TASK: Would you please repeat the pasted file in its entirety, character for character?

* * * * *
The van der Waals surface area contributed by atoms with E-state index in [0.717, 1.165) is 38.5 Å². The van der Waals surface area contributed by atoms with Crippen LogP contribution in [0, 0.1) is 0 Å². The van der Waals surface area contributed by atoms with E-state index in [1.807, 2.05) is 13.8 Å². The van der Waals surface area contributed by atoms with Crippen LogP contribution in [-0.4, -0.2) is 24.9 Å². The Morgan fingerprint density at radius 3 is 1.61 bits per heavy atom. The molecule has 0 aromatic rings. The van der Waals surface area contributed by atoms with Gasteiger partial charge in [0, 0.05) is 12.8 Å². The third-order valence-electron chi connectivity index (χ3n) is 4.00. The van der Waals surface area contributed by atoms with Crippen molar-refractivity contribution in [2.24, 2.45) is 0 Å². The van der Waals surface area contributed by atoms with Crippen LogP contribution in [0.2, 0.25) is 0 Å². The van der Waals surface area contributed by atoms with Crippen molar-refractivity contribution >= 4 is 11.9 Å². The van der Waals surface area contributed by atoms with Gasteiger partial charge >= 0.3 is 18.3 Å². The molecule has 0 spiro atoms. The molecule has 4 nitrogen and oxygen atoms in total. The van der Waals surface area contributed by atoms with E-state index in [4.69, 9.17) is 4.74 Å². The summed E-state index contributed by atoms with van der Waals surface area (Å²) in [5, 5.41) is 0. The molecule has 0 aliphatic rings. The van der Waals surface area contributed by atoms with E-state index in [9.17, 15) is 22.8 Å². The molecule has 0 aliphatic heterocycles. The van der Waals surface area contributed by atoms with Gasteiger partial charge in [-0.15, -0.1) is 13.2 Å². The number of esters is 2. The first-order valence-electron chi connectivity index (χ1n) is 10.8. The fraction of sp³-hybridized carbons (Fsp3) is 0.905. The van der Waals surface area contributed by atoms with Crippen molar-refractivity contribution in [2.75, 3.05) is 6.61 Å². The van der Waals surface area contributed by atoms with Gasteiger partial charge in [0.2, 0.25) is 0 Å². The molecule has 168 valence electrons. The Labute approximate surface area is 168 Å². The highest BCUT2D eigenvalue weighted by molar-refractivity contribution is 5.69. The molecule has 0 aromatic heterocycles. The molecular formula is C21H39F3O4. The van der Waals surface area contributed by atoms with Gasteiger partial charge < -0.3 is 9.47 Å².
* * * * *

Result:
The van der Waals surface area contributed by atoms with E-state index in [0.717, 1.165) is 38.5 Å². The van der Waals surface area contributed by atoms with Crippen LogP contribution in [0, 0.1) is 0 Å². The van der Waals surface area contributed by atoms with E-state index in [1.807, 2.05) is 13.8 Å². The van der Waals surface area contributed by atoms with Crippen LogP contribution in [-0.4, -0.2) is 24.9 Å². The Morgan fingerprint density at radius 3 is 1.61 bits per heavy atom. The molecule has 0 aromatic rings. The van der Waals surface area contributed by atoms with Gasteiger partial charge in [0, 0.05) is 12.8 Å². The third-order valence-electron chi connectivity index (χ3n) is 4.00. The van der Waals surface area contributed by atoms with Crippen molar-refractivity contribution in [2.24, 2.45) is 0 Å². The van der Waals surface area contributed by atoms with Crippen LogP contribution in [0.2, 0.25) is 0 Å². The van der Waals surface area contributed by atoms with Crippen molar-refractivity contribution >= 4 is 11.9 Å². The van der Waals surface area contributed by atoms with Gasteiger partial charge >= 0.3 is 18.3 Å². The molecule has 0 spiro atoms. The molecule has 4 nitrogen and oxygen atoms in total. The van der Waals surface area contributed by atoms with E-state index in [4.69, 9.17) is 4.74 Å². The summed E-state index contributed by atoms with van der Waals surface area (Å²) in [5, 5.41) is 0. The molecule has 0 aliphatic rings. The van der Waals surface area contributed by atoms with E-state index in [9.17, 15) is 22.8 Å². The molecule has 0 aliphatic heterocycles. The van der Waals surface area contributed by atoms with Gasteiger partial charge in [-0.15, -0.1) is 13.2 Å². The number of esters is 2. The first-order valence-electron chi connectivity index (χ1n) is 10.8. The fraction of sp³-hybridized carbons (Fsp3) is 0.905. The van der Waals surface area contributed by atoms with Crippen molar-refractivity contribution in [2.75, 3.05) is 6.61 Å². The van der Waals surface area contributed by atoms with Gasteiger partial charge in [0.2, 0.25) is 0 Å². The molecule has 168 valence electrons. The Labute approximate surface area is 168 Å². The highest BCUT2D eigenvalue weighted by molar-refractivity contribution is 5.69. The molecule has 0 aromatic heterocycles. The molecular formula is C21H39F3O4. The van der Waals surface area contributed by atoms with Gasteiger partial charge < -0.3 is 9.47 Å².